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New guideline issued on COVID-19 rescue flights



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By Purushottam P. Khatri, Kathmandu, Oct. 12: The government has issued a new guideline for airlifting people critically infected with the coronavirus from any part of the country. Nepali Army choppers will be used for rescue work with priority.

"Even though the government has been bearing the entire cost of the coronavirus treatment till now, the patients who get rescued have to bear the cost themselves," according to Dr. Jageshwor Gautam, joint secretary and spokesperson at Ministry of Health and Population and spokesperson of CCMC-OPs.

As the number of coronavirus patients has increased, so has the number of critically ill patients across the country.

The number of infected people surged to 107,755 as of Sunday. On Sunday, 329 were admitted to the ICU and 76 were receiving treatment with ventilator facility across the country.

The government has issued the airlift guideline for the rescue of critical patients as the number of people requiring treatment in ICUs and ventilators is increasing along with the number of serious infections, Dr. Gautam said.

Due to the lack of adequate ICUs and ventilators in all districts and regions, the ministry has issued this criterion for airlifting critically infected people to a well-equipped hospital.

The Ministry of Health and Population has stated that the patients of COVID-19 can be rescued by using airplanes, helicopters and air ambulances.

The Ministry said interested airlines could also issue notice but made clear arrangements for giving high priority to government-owned military aircraft rather than the private ones.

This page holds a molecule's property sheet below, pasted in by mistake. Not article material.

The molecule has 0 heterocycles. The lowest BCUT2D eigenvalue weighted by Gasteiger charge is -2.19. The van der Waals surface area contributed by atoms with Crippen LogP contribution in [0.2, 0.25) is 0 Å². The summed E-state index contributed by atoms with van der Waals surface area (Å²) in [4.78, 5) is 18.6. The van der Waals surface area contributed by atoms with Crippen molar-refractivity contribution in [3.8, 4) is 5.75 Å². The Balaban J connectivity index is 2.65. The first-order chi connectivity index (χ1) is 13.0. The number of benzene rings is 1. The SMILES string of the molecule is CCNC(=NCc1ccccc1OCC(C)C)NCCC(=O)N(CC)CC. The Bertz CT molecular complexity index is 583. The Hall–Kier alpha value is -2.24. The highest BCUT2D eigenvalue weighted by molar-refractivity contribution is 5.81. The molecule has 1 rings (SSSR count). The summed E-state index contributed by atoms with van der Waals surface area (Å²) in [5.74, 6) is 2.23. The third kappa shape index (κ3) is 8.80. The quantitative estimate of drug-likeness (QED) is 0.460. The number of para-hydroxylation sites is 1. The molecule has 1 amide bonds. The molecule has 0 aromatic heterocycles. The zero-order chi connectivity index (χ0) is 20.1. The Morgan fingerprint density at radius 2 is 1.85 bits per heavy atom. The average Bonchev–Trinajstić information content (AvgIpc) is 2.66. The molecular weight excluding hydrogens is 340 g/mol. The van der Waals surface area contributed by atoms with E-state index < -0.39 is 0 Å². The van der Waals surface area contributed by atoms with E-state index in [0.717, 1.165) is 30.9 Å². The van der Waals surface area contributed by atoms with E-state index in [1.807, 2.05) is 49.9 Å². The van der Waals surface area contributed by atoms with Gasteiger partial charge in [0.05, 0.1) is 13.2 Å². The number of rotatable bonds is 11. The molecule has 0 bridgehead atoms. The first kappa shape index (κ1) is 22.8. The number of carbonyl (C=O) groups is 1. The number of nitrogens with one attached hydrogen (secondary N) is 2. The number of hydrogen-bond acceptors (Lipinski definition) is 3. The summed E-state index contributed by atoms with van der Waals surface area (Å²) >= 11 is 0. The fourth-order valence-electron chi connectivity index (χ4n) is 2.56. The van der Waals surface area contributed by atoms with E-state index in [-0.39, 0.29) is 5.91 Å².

"The Ministry may publish a brief notice and list the airlines wishing to airlift the patients," the criteria said. The airlift process will begin only after any hospital outside the valley recommend and write referral for it, according to the guideline.

The guideline stated that it was not possible for the hospital to treat the patient for rescue. According to the criteria, patients of ordinary and intermediate state will not be given airlift.

Airlines should themselves manage medical team

It is mentioned in the guideline that the persons booking the aircraft should themselves pay.

Provision has been made that at least two health workers including one medical officer must be on board the aircraft while carrying such critically ill or serious COVID-19 patients.

The airlines should themselves manage medical team and health workers, said Dr. Gautam.

"The aircraft must be equipped with oxygen as well as life-saving medicines, adequate amount of PPEs, sanitizers, disinfectants and other medicinal products," the standard said.

According to the guideline, there should be an advance arrangement of ambulance from the landing place to the hospital and the hospital should arrange for it.

The standard also stipulates that airlifting companies will not be allowed to charge more than the prevailing price.

Meanwhile, Nepali Army spokesperson and Brigadier General Shantosh Ballave Paudyal said although the NA was ready to conduct such flights, the NA had asked for resolving some technical difficulties and confusion with the government while conducting such flights.

He said at present Nepali Army's aircrafts had been basically coming to use in national operation like disaster rescue operation and special chartered flight for VVIPs.

"But, while providing the aircrafts for COVID-19 rescue flight, the present structure of the helicopters and airplanes of the NA need to be changed and compartments of aircrafts must be changed, which is not possible only under the leadership of NA's technical team," he said.

"Another thing is that, we have limited number of crew members and technical teams in aviation sector, and if any crew member gets caught by the virus, they must remain in 14-day isolation, and the aircrafts should be kept for disinfection for three days and keep separate medical teams in the chartered aircraft every time," BG Paudyal said.

Army has been charging over Rs. 744,000 per hour of rescue and chartered flight to be made by MI17 helicopter, Rs. 288,000 per hour if made by Equirial helicopter, Rs. 179,000 for Bell helicopter and Rs. 286,000 for sky truck-based airlift and chartered flight, he said. 

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